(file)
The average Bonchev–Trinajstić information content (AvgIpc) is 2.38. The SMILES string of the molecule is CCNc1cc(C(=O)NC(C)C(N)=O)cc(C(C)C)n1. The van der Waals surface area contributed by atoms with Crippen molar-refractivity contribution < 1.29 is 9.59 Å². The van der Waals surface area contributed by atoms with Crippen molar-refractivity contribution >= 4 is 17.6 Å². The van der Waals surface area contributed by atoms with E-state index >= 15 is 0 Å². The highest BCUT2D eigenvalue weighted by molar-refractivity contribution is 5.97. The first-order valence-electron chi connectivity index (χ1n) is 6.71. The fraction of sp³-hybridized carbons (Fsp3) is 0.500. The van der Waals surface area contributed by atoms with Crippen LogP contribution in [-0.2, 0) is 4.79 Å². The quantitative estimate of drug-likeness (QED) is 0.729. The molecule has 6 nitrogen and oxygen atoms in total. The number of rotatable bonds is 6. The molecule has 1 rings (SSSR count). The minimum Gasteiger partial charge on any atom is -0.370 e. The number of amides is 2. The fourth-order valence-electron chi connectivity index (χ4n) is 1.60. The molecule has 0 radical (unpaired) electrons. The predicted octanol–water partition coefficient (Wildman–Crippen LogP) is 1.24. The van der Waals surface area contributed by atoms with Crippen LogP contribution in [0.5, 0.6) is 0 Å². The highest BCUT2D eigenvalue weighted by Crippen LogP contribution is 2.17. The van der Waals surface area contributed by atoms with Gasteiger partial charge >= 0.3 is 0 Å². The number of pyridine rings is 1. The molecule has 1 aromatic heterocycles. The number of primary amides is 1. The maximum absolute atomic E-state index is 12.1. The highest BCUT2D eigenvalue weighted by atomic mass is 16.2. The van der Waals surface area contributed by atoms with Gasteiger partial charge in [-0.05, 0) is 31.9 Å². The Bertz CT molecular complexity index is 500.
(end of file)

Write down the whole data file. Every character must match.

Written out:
The average Bonchev–Trinajstić information content (AvgIpc) is 2.38. The SMILES string of the molecule is CCNc1cc(C(=O)NC(C)C(N)=O)cc(C(C)C)n1. The van der Waals surface area contributed by atoms with Crippen molar-refractivity contribution < 1.29 is 9.59 Å². The van der Waals surface area contributed by atoms with Crippen molar-refractivity contribution >= 4 is 17.6 Å². The van der Waals surface area contributed by atoms with E-state index >= 15 is 0 Å². The highest BCUT2D eigenvalue weighted by molar-refractivity contribution is 5.97. The first-order valence-electron chi connectivity index (χ1n) is 6.71. The fraction of sp³-hybridized carbons (Fsp3) is 0.500. The van der Waals surface area contributed by atoms with Crippen LogP contribution in [-0.2, 0) is 4.79 Å². The quantitative estimate of drug-likeness (QED) is 0.729. The molecule has 6 nitrogen and oxygen atoms in total. The number of rotatable bonds is 6. The molecule has 1 rings (SSSR count). The minimum Gasteiger partial charge on any atom is -0.370 e. The number of amides is 2. The fourth-order valence-electron chi connectivity index (χ4n) is 1.60. The molecule has 0 radical (unpaired) electrons. The predicted octanol–water partition coefficient (Wildman–Crippen LogP) is 1.24. The van der Waals surface area contributed by atoms with Crippen LogP contribution in [0.5, 0.6) is 0 Å². The highest BCUT2D eigenvalue weighted by Crippen LogP contribution is 2.17. The van der Waals surface area contributed by atoms with Gasteiger partial charge >= 0.3 is 0 Å². The number of pyridine rings is 1. The molecule has 1 aromatic heterocycles. The number of primary amides is 1. The maximum absolute atomic E-state index is 12.1. The highest BCUT2D eigenvalue weighted by atomic mass is 16.2. The van der Waals surface area contributed by atoms with Gasteiger partial charge in [-0.05, 0) is 31.9 Å². The Bertz CT molecular complexity index is 500.